Pepco Group powers ahead, continues to outperform wider market
The year to the end of September was one of “continued strong strategic progress” driving profitable growth for Pepco, Poundland and Dealz owner Pepco Group. Sales and profits both soared for the the pan-European value chain operator, despite the tough backdrop (or perhaps because of it with consumers across Europe more focused on looking for bargains).
And for the current financial year that's now been running for just over two months, the company said that macroeconomic conditions remain challenging, but the group “continues to outperform the wider market”.
It's heavily focused on maintaining its price leadership position through which it believes it can grow its market share. And it said it's also focused on maintaining and growing its relevance with both its existing customers and new ones. That comment is particularly interesting given that it's likely to have attracted large numbers of new shoppers lately who might have been trading down from more expensive stores because of the cost-of-living crisis.
The company said that inflation rates continue to rise in many of its key markets, “albeit there are early signs of this peaking”. Price rises in clothing and general merchandise (GM) remain well below headline rates of inflation.
It added that “as a result of the successful implementation of our strategy, our operations are becoming more efficient and more effective. Supply side conditions in retail have been more positive recently; the price of both cotton and oil has fluctuated but remains below recent peaks and there has also been some continued easing of freight costs. However, macroeconomic volatility is unlikely to abate in the near term as geopolitical events continue”.
So, looking in detail at the results for the last year shows the business is growing fast. Its unaudited full-year results showed revenue up 17.4% year on year to €4.823 billion on a constant currency (CCY) basis. It rose 17% on an actual basis.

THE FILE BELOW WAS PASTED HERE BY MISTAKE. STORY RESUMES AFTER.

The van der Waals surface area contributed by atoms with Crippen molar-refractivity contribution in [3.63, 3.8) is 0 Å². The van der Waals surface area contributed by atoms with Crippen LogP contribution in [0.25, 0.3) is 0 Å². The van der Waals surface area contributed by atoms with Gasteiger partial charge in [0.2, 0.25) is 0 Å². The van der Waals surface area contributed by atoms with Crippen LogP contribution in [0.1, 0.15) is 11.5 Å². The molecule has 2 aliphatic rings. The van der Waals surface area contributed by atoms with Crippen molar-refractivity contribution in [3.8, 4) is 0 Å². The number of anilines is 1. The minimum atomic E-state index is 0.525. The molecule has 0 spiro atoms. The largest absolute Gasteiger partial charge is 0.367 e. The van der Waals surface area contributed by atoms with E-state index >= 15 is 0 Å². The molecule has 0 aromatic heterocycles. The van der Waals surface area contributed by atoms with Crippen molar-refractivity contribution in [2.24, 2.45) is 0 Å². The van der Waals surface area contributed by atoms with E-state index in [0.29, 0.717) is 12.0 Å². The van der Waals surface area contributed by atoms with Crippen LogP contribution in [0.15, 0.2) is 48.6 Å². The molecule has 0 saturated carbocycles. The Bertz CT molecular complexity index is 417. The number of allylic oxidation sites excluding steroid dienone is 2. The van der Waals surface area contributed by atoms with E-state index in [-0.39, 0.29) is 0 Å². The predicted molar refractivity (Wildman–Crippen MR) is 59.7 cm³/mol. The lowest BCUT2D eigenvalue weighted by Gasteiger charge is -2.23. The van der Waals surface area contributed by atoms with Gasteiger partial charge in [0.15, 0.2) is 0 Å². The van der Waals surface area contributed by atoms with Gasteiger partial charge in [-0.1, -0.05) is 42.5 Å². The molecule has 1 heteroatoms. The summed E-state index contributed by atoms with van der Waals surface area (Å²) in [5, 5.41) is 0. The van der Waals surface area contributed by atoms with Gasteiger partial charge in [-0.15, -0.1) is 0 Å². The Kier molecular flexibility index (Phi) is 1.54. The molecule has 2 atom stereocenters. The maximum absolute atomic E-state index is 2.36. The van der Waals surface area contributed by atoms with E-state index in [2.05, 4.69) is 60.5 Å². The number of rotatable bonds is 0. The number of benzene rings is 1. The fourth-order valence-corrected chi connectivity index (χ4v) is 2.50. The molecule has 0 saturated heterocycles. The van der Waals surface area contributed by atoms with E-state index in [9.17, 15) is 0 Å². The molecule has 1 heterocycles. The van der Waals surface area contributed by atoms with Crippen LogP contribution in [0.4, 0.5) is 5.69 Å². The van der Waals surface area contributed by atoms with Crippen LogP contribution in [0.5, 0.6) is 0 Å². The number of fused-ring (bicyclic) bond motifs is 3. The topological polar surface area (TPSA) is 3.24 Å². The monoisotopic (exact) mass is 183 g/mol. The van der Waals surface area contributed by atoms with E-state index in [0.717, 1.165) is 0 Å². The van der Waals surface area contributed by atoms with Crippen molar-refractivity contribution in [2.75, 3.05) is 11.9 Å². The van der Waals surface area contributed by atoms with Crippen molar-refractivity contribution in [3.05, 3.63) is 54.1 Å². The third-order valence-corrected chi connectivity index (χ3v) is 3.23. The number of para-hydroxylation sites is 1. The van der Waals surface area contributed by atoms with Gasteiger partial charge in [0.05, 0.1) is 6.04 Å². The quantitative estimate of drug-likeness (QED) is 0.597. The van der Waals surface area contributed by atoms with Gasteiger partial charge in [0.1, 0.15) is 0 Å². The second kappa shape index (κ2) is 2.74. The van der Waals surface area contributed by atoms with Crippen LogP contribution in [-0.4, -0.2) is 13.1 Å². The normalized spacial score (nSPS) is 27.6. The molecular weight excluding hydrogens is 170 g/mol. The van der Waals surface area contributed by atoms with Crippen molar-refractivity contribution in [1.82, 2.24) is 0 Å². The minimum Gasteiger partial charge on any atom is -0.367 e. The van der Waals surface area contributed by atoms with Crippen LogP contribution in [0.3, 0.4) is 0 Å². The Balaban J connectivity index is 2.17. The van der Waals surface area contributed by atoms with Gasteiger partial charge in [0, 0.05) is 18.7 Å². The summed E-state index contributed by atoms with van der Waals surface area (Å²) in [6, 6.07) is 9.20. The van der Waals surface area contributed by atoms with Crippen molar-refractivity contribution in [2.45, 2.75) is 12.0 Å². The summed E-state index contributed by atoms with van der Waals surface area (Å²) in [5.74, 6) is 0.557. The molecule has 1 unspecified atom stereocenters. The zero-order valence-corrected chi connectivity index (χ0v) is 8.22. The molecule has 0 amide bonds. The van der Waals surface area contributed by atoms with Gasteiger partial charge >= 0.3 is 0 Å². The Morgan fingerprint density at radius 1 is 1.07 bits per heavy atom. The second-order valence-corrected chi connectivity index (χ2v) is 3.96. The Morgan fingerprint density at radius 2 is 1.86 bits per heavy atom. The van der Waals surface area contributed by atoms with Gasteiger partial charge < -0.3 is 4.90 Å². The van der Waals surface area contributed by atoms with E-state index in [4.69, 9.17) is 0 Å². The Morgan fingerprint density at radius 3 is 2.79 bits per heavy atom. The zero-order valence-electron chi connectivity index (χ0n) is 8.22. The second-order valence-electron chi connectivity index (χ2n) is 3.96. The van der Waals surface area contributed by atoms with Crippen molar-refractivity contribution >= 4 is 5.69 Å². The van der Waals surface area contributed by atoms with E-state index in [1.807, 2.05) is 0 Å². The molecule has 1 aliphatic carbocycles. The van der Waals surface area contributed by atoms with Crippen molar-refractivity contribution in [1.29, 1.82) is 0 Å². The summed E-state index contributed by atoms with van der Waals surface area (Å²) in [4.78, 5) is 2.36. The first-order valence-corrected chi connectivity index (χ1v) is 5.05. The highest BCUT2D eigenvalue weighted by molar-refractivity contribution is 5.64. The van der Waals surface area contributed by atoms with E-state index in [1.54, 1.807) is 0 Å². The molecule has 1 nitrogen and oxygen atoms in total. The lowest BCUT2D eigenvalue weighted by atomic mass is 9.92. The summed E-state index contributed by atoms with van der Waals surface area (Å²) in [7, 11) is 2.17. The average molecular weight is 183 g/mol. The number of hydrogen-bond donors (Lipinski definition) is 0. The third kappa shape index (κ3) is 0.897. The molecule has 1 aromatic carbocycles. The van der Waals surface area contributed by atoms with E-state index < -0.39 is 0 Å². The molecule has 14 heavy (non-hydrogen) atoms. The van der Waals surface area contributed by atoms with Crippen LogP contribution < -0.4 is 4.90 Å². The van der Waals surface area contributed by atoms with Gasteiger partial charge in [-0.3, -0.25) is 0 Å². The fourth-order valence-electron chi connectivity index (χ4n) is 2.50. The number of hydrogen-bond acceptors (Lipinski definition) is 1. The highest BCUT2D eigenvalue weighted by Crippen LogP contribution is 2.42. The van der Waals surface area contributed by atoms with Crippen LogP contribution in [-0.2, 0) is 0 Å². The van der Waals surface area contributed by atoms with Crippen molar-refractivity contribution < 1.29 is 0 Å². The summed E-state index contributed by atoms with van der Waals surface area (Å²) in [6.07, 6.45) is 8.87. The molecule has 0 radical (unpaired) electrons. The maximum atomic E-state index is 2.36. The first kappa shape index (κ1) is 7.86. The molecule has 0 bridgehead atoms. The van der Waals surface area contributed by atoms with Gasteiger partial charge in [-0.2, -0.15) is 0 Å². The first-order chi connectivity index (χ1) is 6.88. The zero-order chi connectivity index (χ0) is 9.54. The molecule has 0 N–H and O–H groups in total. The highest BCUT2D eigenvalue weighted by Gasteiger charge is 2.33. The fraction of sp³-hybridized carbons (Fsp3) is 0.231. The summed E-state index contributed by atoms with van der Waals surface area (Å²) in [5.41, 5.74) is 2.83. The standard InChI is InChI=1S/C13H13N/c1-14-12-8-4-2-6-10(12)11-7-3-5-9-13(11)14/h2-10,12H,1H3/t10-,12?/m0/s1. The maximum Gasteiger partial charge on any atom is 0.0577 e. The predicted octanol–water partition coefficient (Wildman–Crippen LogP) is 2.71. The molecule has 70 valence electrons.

Like-for-like sales growth was 5.2% CCY and underlying EBITDA on an IFRS16 basis of €731 million was at the upper end of its €720 million-€735 million forecast. That represented a 14.3% CCY rise and a 13% one on an actual basis.
Underlying profit before tax rose 25.8% CCY and 23.2% actual to €300 million.
The company hit a record number of new store openings, opening a net 516 branches. This figure excluded the closure of 59 Fultons stores as well as its revamps of another 727 of its locations. It has been focusing on bigger stores in recent periods with branches opened or revamped that dedicate even more space to clothing and beauty.
Unfortunately, it didn't break out performance figures for the individual chains or call out growth rates for its Pep&Co clothing line that it has been expanding at pace in recent periods. But in an October trading update, it said that its European Pepco chain was strongest while the UK and European Poundland/Dealz operation saw slower growth but was still ahead. It also talked of resilience in clothing.
Looking ahead to FY23, the company is “confident in our ability to continue to grow our market share and brand presence across Europe”. It’s sticking to guidance for FY23 of delivering EBITDA growth in the mid-teens, assuming constant FX rates and in the absence of any further significant deterioration in the macroeconomic environment. It expects revenue growth to continue in the mid to high teens, driven by a combination of its “accelerated store rollout and like-for-like growth tick-up of the existing estate, supported by the store enhancement programme”.
“Over the longer term, we are accelerating our strategy and as a result we will deliver €1 billion EBITDA on an IAS 17 basis in less than five years’ time, which is ahead of our target outlined at the time of our IPO in May 2021,” it said.
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